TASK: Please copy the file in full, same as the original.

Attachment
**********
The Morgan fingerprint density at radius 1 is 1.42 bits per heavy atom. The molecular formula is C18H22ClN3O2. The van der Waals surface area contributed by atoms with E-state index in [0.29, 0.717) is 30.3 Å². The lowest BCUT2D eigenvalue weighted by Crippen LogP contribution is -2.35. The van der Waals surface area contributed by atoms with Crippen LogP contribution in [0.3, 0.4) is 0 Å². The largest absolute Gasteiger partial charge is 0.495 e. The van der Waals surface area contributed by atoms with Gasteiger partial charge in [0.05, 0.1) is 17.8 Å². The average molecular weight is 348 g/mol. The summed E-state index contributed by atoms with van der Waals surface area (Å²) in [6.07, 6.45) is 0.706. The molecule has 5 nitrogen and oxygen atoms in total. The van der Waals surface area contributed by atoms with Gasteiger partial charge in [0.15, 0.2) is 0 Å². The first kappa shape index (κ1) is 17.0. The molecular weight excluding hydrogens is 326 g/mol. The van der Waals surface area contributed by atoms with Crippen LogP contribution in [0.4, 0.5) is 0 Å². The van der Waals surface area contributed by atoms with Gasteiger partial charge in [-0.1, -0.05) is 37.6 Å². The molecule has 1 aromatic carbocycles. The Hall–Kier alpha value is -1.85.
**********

The Morgan fingerprint density at radius 1 is 1.42 bits per heavy atom. The molecular formula is C18H22ClN3O2. The van der Waals surface area contributed by atoms with E-state index in [0.29, 0.717) is 30.3 Å². The lowest BCUT2D eigenvalue weighted by Crippen LogP contribution is -2.35. The van der Waals surface area contributed by atoms with Crippen LogP contribution in [0.3, 0.4) is 0 Å². The largest absolute Gasteiger partial charge is 0.495 e. The van der Waals surface area contributed by atoms with Gasteiger partial charge in [0.05, 0.1) is 17.8 Å². The average molecular weight is 348 g/mol. The summed E-state index contributed by atoms with van der Waals surface area (Å²) in [6.07, 6.45) is 0.706. The molecule has 5 nitrogen and oxygen atoms in total. The van der Waals surface area contributed by atoms with Gasteiger partial charge in [0.15, 0.2) is 0 Å². The first kappa shape index (κ1) is 17.0. The molecular weight excluding hydrogens is 326 g/mol. The van der Waals surface area contributed by atoms with Crippen LogP contribution in [0.4, 0.5) is 0 Å². The van der Waals surface area contributed by atoms with Gasteiger partial charge in [-0.1, -0.05) is 37.6 Å². The molecule has 1 aromatic carbocycles. The Hall–Kier alpha value is -1.85.